GONZALEZ: And what the hell? Mike's like, dude, when did those cones get there?

MCPHERSON: I said, what are you talking about, Mike?

MALONE: Sure enough, there were a bunch of fluorescent orange cones marking off the playing field.

GONZALEZ: But Mike had never seen orange before. It looked brown to him - so did green - until he put on these operating room glasses. Seeing orange was an accidental side effect.

MALONE: And Don - Don was like, this is amazing. He became obsessed with figuring out how this worked.

MCPHERSON: What is going on here? What have I stumbled onto?

MALONE: He had stumbled onto a problem that 1 in 12 men and 1 in 200 women have.

GONZALEZ: And Don's thinking, I can help Kenny Malone and all these other people. And sure, the glasses accidentally helped Mike see orange, but no one wants to just see orange.

MALONE: I want to taste the color rainbow, man.

GONZALEZ: So Don goes back to the lab to find the right color mix.

MALONE: Don gets funding from the National Institutes of Health to perfect his magical glasses. And he goes and he finds himself a business partner.

GONZALEZ: Andy Schmeder - real brainy mathematician and former dancer.

ANDY SCHMEDER (ENCHROMA): My passion was actually what they call aerial dance, which was flying through the air, like, on, like, ropes and cables and stuff like that.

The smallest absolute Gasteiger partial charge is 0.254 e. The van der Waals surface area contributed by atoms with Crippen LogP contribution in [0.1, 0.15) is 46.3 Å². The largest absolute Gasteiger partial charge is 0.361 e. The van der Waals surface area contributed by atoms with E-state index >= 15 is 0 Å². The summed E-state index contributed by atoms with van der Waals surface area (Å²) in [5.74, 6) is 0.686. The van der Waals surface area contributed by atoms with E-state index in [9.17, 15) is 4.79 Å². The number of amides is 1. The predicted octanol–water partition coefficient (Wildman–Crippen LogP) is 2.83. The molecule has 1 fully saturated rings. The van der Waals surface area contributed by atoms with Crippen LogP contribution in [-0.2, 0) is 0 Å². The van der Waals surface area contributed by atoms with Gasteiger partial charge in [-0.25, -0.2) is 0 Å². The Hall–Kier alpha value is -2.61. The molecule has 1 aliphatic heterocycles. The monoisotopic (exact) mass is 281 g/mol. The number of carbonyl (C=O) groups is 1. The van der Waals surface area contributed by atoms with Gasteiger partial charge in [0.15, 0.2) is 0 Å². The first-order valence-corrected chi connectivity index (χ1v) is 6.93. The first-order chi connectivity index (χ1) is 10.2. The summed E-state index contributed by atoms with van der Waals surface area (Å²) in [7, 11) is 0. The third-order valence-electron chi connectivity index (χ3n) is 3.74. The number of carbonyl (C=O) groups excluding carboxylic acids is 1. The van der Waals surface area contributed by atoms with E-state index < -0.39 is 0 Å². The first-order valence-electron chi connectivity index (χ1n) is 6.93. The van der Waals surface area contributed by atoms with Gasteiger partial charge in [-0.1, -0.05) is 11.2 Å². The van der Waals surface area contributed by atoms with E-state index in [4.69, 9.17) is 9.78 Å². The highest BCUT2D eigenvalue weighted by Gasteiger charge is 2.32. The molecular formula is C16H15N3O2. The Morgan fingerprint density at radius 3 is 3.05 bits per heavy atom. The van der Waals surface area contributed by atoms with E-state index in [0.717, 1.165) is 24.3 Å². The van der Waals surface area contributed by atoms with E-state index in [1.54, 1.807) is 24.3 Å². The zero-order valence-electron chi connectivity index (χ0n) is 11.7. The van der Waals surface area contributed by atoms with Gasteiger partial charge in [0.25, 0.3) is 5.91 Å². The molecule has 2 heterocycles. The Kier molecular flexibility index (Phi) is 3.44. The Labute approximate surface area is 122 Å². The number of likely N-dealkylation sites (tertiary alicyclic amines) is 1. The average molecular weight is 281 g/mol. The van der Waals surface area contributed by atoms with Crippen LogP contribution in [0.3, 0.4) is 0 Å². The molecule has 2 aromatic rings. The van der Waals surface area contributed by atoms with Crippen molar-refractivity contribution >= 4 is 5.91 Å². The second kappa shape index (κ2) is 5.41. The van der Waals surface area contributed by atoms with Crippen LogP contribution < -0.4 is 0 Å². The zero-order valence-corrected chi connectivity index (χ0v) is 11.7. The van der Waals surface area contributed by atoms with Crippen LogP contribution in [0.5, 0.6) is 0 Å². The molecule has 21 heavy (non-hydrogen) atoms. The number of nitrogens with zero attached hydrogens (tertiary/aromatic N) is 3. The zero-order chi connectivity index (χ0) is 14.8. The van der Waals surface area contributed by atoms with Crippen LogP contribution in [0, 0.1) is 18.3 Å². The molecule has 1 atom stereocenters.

MCPHERSON: You were an aerialist.

SCHMEDER: Yeah. It's called an aerialist, yeah.

MCPHERSON: I have an image of Andy that's hard to get out of my mind - half-dressed, perched on a pier in the bay as part of a performance at twilight. Is that about right?


MCPHERSON: Yeah. Yeah.

GONZALEZ: Yeah. You didn't think Don would partner with some regular old basic mathematician, right?

MALONE: Andy and Don, the math guy and the glass guy, make a computer model of a color-deficient eye so that they can test different filter combinations.

GONZALEZ: So like, the stop sign looks brown, add a filter.

MCPHERSON: Now it looks red. Good.

MALONE: Uh-oh. But now that filter made the grass look brown.

MCPHERSON: Well, let's tinker with the filter.

GONZALEZ: So it's one filter that has just been tinkered with and tinkered with to make sure that as many colors as you possibly can look like the color that they're supposed to look.